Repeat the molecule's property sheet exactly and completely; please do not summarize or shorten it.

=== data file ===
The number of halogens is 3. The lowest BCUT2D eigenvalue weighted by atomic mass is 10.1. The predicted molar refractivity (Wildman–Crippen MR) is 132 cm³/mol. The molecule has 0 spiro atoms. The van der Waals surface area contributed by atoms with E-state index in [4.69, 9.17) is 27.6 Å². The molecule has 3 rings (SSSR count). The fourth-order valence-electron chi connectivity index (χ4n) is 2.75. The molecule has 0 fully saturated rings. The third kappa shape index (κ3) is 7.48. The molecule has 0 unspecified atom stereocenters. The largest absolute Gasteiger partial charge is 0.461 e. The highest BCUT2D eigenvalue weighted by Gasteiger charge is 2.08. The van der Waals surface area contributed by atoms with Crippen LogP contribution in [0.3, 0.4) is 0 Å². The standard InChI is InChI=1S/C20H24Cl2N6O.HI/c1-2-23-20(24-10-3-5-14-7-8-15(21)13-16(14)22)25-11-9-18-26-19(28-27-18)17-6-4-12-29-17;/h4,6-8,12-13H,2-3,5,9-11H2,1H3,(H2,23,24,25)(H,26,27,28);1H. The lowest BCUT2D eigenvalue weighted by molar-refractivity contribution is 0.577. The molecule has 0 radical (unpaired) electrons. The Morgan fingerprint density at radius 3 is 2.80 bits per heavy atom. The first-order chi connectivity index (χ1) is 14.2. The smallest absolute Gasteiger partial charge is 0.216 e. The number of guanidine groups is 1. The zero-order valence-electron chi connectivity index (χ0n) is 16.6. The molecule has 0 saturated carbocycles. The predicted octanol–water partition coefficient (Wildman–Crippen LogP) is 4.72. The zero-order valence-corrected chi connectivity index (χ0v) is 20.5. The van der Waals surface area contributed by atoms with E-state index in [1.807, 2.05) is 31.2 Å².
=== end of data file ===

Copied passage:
The number of halogens is 3. The lowest BCUT2D eigenvalue weighted by atomic mass is 10.1. The predicted molar refractivity (Wildman–Crippen MR) is 132 cm³/mol. The molecule has 0 spiro atoms. The van der Waals surface area contributed by atoms with E-state index in [4.69, 9.17) is 27.6 Å². The molecule has 3 rings (SSSR count). The fourth-order valence-electron chi connectivity index (χ4n) is 2.75. The molecule has 0 fully saturated rings. The third kappa shape index (κ3) is 7.48. The molecule has 0 unspecified atom stereocenters. The largest absolute Gasteiger partial charge is 0.461 e. The highest BCUT2D eigenvalue weighted by Gasteiger charge is 2.08. The van der Waals surface area contributed by atoms with Crippen LogP contribution in [0.3, 0.4) is 0 Å². The standard InChI is InChI=1S/C20H24Cl2N6O.HI/c1-2-23-20(24-10-3-5-14-7-8-15(21)13-16(14)22)25-11-9-18-26-19(28-27-18)17-6-4-12-29-17;/h4,6-8,12-13H,2-3,5,9-11H2,1H3,(H2,23,24,25)(H,26,27,28);1H. The lowest BCUT2D eigenvalue weighted by molar-refractivity contribution is 0.577. The molecule has 0 radical (unpaired) electrons. The Morgan fingerprint density at radius 3 is 2.80 bits per heavy atom. The first-order chi connectivity index (χ1) is 14.2. The smallest absolute Gasteiger partial charge is 0.216 e. The number of guanidine groups is 1. The zero-order valence-electron chi connectivity index (χ0n) is 16.6. The molecule has 0 saturated carbocycles. The predicted octanol–water partition coefficient (Wildman–Crippen LogP) is 4.72. The zero-order valence-corrected chi connectivity index (χ0v) is 20.5. The van der Waals surface area contributed by atoms with E-state index in [1.807, 2.05) is 31.2 Å².